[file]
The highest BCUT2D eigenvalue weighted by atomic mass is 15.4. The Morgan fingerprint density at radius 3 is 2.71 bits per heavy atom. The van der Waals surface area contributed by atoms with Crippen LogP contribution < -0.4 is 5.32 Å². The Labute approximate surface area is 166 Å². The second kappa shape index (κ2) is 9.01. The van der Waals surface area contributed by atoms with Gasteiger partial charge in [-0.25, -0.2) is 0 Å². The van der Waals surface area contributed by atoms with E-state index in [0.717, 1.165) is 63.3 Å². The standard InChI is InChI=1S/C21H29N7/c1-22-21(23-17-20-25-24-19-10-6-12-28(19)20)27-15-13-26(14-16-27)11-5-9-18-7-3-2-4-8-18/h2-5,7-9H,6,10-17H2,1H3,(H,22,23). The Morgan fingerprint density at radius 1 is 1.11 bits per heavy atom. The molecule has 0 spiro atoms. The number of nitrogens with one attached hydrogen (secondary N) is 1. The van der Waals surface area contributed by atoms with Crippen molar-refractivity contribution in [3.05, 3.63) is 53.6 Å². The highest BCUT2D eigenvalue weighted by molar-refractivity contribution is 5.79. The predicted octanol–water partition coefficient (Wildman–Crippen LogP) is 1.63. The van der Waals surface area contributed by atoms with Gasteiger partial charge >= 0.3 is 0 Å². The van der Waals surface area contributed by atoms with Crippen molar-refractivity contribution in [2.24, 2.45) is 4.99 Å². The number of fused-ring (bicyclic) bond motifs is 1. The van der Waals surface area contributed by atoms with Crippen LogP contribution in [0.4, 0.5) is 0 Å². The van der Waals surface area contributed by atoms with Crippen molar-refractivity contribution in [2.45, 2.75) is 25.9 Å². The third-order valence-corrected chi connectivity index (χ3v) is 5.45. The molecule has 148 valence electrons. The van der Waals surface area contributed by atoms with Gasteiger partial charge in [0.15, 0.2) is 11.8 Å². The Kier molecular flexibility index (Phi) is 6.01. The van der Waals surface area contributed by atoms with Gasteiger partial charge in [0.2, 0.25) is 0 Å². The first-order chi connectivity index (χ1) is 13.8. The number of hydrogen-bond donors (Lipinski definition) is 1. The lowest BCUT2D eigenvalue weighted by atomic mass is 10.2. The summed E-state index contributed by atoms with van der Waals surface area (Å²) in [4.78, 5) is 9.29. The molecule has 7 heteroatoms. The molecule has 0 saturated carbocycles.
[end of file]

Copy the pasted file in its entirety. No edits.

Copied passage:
The highest BCUT2D eigenvalue weighted by atomic mass is 15.4. The Morgan fingerprint density at radius 3 is 2.71 bits per heavy atom. The van der Waals surface area contributed by atoms with Crippen LogP contribution < -0.4 is 5.32 Å². The Labute approximate surface area is 166 Å². The second kappa shape index (κ2) is 9.01. The van der Waals surface area contributed by atoms with Gasteiger partial charge in [-0.25, -0.2) is 0 Å². The van der Waals surface area contributed by atoms with E-state index in [0.717, 1.165) is 63.3 Å². The standard InChI is InChI=1S/C21H29N7/c1-22-21(23-17-20-25-24-19-10-6-12-28(19)20)27-15-13-26(14-16-27)11-5-9-18-7-3-2-4-8-18/h2-5,7-9H,6,10-17H2,1H3,(H,22,23). The Morgan fingerprint density at radius 1 is 1.11 bits per heavy atom. The molecule has 0 spiro atoms. The number of nitrogens with one attached hydrogen (secondary N) is 1. The van der Waals surface area contributed by atoms with Crippen molar-refractivity contribution in [3.05, 3.63) is 53.6 Å². The highest BCUT2D eigenvalue weighted by molar-refractivity contribution is 5.79. The predicted octanol–water partition coefficient (Wildman–Crippen LogP) is 1.63. The van der Waals surface area contributed by atoms with Gasteiger partial charge >= 0.3 is 0 Å². The van der Waals surface area contributed by atoms with Crippen molar-refractivity contribution in [2.24, 2.45) is 4.99 Å². The number of fused-ring (bicyclic) bond motifs is 1. The van der Waals surface area contributed by atoms with Crippen LogP contribution in [0.4, 0.5) is 0 Å². The van der Waals surface area contributed by atoms with Crippen molar-refractivity contribution in [2.45, 2.75) is 25.9 Å². The third-order valence-corrected chi connectivity index (χ3v) is 5.45. The molecule has 148 valence electrons. The van der Waals surface area contributed by atoms with Gasteiger partial charge in [0.15, 0.2) is 11.8 Å². The Kier molecular flexibility index (Phi) is 6.01. The van der Waals surface area contributed by atoms with Gasteiger partial charge in [0.2, 0.25) is 0 Å². The first-order chi connectivity index (χ1) is 13.8. The number of hydrogen-bond donors (Lipinski definition) is 1. The lowest BCUT2D eigenvalue weighted by atomic mass is 10.2. The summed E-state index contributed by atoms with van der Waals surface area (Å²) in [4.78, 5) is 9.29. The molecule has 7 heteroatoms. The molecule has 0 saturated carbocycles.